LINGUISTICS & CULTURE
|Data:||26/OUT/2009 2:42 AM|
It's not the time. That is not the problem. "Good evening" and "good morning" are almost always used as greetings. (I would put "almost always" in the 99.9% range.) "Good night" is a farewell said during hours of darkness. "Good morning" typically begins to be heard when the sun has risen. It´s not tied to midnight or some other hour on the clock.
Notice the times to the left. Is the speaker saying hello or goodbye?
10:00 PM - Well, I must go home now. Good night!
Good night, Charles!
10:05 PM - Good evening, Jim! I am glad you were able to come to the party!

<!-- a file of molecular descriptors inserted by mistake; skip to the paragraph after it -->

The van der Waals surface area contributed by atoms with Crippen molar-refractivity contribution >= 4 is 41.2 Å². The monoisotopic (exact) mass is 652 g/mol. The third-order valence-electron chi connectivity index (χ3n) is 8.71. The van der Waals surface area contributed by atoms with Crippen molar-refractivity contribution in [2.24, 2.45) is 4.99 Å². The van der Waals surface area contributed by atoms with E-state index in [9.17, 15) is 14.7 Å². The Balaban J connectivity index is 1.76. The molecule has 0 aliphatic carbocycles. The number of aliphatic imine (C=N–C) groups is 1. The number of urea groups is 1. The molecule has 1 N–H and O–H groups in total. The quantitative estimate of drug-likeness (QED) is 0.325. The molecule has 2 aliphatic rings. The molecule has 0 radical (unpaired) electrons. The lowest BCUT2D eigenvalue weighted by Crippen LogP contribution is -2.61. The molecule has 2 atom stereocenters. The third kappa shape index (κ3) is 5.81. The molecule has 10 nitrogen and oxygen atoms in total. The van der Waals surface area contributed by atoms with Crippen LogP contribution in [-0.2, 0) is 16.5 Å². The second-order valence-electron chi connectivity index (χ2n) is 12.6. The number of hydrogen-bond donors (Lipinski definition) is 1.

11:48 PM - Good night, Jim! Thank you for coming to the party. Drive safely!
1:20 AM - Good evening, Fred! I did not expect to see you so late, but you are certainly welcome.
3:10 AM - Good night, Fred! I hope you had a good time. See you on Monday!
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